Saturday, September 24, 2016

Zenair CH 601 Zodiac, C-FSDN: Fatal accident occurred September 24, 2016 near Guelph Airpark, Ontario

The man killed Saturday when his small airplane crashed near the Guelph Airpark is being remembered for his dedication to his family, his field of research and his community.

Alfred Brunger, 63, was the sole occupant of the ultralight plane that crashed in a treed area off Watson Road in Puslinch Township.

Many members of the congregation at his church, Waterloo’s Mount Zion Lutheran Church, learned of his death from their pastor at Sunday morning’s service – prompting what Karen Gastmeier described as a “stunned silence” from the crowd.

“It was like this news was just simply incomprehensible,” she said. “We cannot figure out what it’s going to look like around here without him.”

Gastmeier is the chair of Mount Zion’s church council. Brunger was its vice-chair, involved in everything from its guitar choir to its community garden and tree-planting programs.

The environmental initiatives were a natural extension from the nearly 40 years he spent researching solar energy.

Doug McLennan, who now lives and works in Ottawa, says he and Brunger started their research careers together in 1977.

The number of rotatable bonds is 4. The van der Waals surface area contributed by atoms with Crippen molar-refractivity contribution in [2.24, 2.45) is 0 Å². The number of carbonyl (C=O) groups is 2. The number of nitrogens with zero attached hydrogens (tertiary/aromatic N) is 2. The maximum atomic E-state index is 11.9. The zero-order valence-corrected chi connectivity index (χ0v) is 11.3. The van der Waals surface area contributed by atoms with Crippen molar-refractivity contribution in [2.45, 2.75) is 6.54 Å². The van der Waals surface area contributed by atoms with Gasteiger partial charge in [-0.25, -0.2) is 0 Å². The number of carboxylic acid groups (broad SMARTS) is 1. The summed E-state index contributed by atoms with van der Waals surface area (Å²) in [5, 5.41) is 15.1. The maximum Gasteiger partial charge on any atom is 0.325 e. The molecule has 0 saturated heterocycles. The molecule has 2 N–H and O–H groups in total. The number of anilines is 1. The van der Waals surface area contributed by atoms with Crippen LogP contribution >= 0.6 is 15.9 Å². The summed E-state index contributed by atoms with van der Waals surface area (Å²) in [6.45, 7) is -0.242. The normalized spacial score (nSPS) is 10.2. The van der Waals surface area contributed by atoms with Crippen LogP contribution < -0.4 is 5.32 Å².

“They were only looking for one research engineer, but fortunately they changed their mind and decided to hire two people,” he said.

After eight years working together at the University of Toronto, Brunger left for the University of Waterloo, where he spent years as a professor.

But he and McLennan kept in touch and remained friends, often turning to the other for professional assistance.

“I knew I could always rely on Alfred for technical advice on just about anything,” McLennan said.

As McLennan tells it, Brunger’s passion for solar projects ranged from the scientific – helping develop a test standard now used around the world, for example – to the consumer-focused, like a device that cooked hot dogs using solar energy.

The Transportation Safety Board continues to try and determine exactly what caused the crash that killed Brunger.

A three-person team arrived in Puslinch on Sunday, and was expected to continue its work around the site for several days.

Ewan Tasker, the TSB’s regional manager of air investigations for Ontario, says investigators have already determined that nobody could have survived the crash.

The questions left to answer surround the moments before the aircraft apparently lost control, entered a “very steep” descent and struck a number of trees before coming to rest.

“Sometimes there are pieces of the aircraft missing, but in this case there was nothing obviously out of place,” Tasker said.

As of Monday morning, investigators had not figured out if the plane was built by its manufacturer, or if Brunger put it together himself. Neither scenario is uncommon.

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Wellington County OPP is investigating an ultralight plane crash that killed the pilot Saturday afternoon.

Police say, Alfred Brunger, 63, of Waterloo was the lone occupant of the aircraft and was pronounced dead at the scene.